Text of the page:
Dzilas and the Yugoslav Press

Dzilas and the Yugoslav Press

The publication of Djilas’s book, on August 11, 1957, was greeted by the international press with comments generally favorable to his views. None of these comments was, of course, printed in the Yugoslav press; but there is in that country a publication entitled the Tan jug Bulletin, which circulates among the leaders of the system and presents translations of the most important foreign articles and communiques. This bulletin serves as a barometer to show how Titoism stands with the international press. And from the beginning of August onwards, it was packed with information about Djilas’s book.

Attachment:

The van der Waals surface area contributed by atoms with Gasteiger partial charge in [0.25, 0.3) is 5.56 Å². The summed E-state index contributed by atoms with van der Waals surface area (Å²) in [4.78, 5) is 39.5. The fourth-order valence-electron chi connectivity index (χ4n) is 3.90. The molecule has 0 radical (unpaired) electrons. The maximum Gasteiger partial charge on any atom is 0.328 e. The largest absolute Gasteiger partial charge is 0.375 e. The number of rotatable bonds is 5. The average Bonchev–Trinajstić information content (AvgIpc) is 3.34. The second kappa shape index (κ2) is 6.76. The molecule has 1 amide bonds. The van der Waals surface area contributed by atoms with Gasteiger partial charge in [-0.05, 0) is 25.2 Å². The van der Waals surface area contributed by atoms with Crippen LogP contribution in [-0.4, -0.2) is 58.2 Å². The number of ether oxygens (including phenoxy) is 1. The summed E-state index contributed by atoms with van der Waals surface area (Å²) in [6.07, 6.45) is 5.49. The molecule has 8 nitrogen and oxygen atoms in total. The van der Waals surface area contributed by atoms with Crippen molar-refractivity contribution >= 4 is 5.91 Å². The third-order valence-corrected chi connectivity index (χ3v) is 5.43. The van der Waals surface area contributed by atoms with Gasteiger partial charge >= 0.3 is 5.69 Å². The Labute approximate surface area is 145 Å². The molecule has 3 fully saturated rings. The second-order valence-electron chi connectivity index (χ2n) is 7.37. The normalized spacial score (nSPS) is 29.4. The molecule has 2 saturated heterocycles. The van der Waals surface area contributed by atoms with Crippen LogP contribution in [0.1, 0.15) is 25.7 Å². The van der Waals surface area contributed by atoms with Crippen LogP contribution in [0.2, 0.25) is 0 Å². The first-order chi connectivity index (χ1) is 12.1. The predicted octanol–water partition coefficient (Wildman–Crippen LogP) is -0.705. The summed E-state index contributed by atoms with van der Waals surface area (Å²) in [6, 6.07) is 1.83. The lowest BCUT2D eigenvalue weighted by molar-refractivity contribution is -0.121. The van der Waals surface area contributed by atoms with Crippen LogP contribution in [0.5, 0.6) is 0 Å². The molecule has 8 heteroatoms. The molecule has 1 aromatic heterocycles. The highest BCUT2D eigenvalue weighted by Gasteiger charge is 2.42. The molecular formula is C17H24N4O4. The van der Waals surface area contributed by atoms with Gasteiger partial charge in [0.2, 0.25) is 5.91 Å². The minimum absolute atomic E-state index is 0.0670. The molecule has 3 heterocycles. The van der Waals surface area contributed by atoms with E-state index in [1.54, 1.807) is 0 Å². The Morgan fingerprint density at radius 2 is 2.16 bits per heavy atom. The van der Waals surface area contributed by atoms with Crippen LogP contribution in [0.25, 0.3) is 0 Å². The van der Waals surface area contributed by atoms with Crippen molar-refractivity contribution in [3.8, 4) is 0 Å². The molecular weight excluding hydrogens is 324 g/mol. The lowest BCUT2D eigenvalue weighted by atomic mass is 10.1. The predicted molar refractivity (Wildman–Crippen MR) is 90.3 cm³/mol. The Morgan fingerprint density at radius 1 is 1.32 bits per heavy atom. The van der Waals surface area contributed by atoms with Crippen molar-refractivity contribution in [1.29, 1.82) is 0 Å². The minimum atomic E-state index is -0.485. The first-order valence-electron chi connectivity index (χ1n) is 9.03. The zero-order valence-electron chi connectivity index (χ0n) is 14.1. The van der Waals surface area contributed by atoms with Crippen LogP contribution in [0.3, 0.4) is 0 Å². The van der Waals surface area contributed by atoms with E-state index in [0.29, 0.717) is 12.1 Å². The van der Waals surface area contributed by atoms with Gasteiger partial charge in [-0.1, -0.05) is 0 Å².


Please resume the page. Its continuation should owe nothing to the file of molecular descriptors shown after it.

In the course of a single week three anti-Djilas articles were published at Belgrade—the sign that a fresh campaign had been launched against the former communist leader. Then came a sudden silence: not only did the Belgrade papers drop the Djilas affair completely, but the provincial papers had not even time to open the campaign they were planing.

The explanation is simple: the three articles had a boomerang effect, especialy the one published on August 11 by Borba, the central journal of the Yugoslav Communist party. That issue of the paper was sold out by 10 a.m., and in some provincial towns people lined up at the newspaper stalls to get hold of a copy. But though Borba is automatically distributed to all the organizations of the Yugoslav CP and to every member of the party, everyone knows that not even the party members read it. As for sales, they...

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